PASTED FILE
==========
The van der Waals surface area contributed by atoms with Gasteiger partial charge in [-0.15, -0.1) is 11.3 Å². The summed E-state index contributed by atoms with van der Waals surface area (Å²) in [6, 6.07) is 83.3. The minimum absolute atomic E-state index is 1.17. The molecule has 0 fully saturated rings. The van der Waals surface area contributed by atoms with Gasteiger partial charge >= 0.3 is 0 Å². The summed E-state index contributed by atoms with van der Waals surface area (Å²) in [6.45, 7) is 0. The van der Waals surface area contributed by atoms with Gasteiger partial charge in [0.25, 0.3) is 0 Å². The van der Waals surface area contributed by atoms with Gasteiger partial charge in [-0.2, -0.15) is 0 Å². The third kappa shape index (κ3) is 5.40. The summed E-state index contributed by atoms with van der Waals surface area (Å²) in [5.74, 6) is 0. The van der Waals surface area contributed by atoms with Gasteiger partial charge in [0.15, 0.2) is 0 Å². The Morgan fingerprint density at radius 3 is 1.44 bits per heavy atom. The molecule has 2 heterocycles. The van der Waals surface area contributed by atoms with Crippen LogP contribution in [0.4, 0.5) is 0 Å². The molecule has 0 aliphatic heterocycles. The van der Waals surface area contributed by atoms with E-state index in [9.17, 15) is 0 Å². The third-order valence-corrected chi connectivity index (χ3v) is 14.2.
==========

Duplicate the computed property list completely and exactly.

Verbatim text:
The van der Waals surface area contributed by atoms with Gasteiger partial charge in [-0.15, -0.1) is 11.3 Å². The summed E-state index contributed by atoms with van der Waals surface area (Å²) in [6, 6.07) is 83.3. The minimum absolute atomic E-state index is 1.17. The molecule has 0 fully saturated rings. The van der Waals surface area contributed by atoms with Gasteiger partial charge >= 0.3 is 0 Å². The summed E-state index contributed by atoms with van der Waals surface area (Å²) in [6.45, 7) is 0. The van der Waals surface area contributed by atoms with Gasteiger partial charge in [0.25, 0.3) is 0 Å². The van der Waals surface area contributed by atoms with Gasteiger partial charge in [-0.2, -0.15) is 0 Å². The third kappa shape index (κ3) is 5.40. The summed E-state index contributed by atoms with van der Waals surface area (Å²) in [5.74, 6) is 0. The van der Waals surface area contributed by atoms with Gasteiger partial charge in [0.15, 0.2) is 0 Å². The Morgan fingerprint density at radius 3 is 1.44 bits per heavy atom. The molecule has 2 heterocycles. The van der Waals surface area contributed by atoms with Crippen LogP contribution in [0.4, 0.5) is 0 Å². The molecule has 0 aliphatic heterocycles. The van der Waals surface area contributed by atoms with E-state index in [9.17, 15) is 0 Å². The third-order valence-corrected chi connectivity index (χ3v) is 14.2.